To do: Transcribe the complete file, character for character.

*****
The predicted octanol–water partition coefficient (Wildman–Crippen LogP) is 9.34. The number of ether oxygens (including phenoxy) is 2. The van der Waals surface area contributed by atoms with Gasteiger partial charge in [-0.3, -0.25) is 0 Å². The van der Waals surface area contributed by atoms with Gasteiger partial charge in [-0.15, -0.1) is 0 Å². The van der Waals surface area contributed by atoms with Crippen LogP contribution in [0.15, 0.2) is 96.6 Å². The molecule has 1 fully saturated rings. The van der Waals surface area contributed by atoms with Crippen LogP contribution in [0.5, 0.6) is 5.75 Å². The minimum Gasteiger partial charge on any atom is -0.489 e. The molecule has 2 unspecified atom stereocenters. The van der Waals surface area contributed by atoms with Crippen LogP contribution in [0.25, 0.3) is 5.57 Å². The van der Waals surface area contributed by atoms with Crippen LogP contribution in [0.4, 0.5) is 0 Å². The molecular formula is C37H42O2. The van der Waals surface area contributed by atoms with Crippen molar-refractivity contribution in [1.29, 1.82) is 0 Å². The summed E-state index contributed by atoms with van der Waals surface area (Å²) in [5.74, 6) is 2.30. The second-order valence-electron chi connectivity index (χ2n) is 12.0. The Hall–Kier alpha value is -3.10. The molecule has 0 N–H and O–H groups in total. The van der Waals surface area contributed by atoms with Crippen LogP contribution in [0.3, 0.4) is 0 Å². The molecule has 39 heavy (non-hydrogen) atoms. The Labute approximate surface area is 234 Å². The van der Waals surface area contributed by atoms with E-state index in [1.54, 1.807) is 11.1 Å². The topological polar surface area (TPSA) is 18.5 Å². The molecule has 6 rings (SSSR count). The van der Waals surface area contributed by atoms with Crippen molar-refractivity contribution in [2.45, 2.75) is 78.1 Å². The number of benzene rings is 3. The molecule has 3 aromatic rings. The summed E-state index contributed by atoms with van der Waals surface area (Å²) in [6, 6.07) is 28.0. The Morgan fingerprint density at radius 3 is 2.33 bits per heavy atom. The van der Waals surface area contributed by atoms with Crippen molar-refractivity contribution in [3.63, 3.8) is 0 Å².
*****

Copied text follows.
The predicted octanol–water partition coefficient (Wildman–Crippen LogP) is 9.34. The number of ether oxygens (including phenoxy) is 2. The van der Waals surface area contributed by atoms with Gasteiger partial charge in [-0.3, -0.25) is 0 Å². The van der Waals surface area contributed by atoms with Gasteiger partial charge in [-0.15, -0.1) is 0 Å². The van der Waals surface area contributed by atoms with Crippen LogP contribution in [0.15, 0.2) is 96.6 Å². The molecule has 1 fully saturated rings. The van der Waals surface area contributed by atoms with Crippen LogP contribution in [0.5, 0.6) is 5.75 Å². The minimum Gasteiger partial charge on any atom is -0.489 e. The molecule has 2 unspecified atom stereocenters. The van der Waals surface area contributed by atoms with Crippen LogP contribution in [0.25, 0.3) is 5.57 Å². The van der Waals surface area contributed by atoms with Crippen LogP contribution in [0.4, 0.5) is 0 Å². The molecular formula is C37H42O2. The van der Waals surface area contributed by atoms with Crippen molar-refractivity contribution in [1.29, 1.82) is 0 Å². The summed E-state index contributed by atoms with van der Waals surface area (Å²) in [5.74, 6) is 2.30. The second-order valence-electron chi connectivity index (χ2n) is 12.0. The Hall–Kier alpha value is -3.10. The molecule has 0 N–H and O–H groups in total. The van der Waals surface area contributed by atoms with Crippen LogP contribution in [0.3, 0.4) is 0 Å². The molecule has 39 heavy (non-hydrogen) atoms. The Labute approximate surface area is 234 Å². The van der Waals surface area contributed by atoms with E-state index in [1.54, 1.807) is 11.1 Å². The topological polar surface area (TPSA) is 18.5 Å². The molecule has 6 rings (SSSR count). The van der Waals surface area contributed by atoms with Crippen molar-refractivity contribution in [2.45, 2.75) is 78.1 Å². The number of benzene rings is 3. The molecule has 3 aromatic rings. The summed E-state index contributed by atoms with van der Waals surface area (Å²) in [6, 6.07) is 28.0. The Morgan fingerprint density at radius 3 is 2.33 bits per heavy atom. The van der Waals surface area contributed by atoms with Crippen molar-refractivity contribution in [3.63, 3.8) is 0 Å².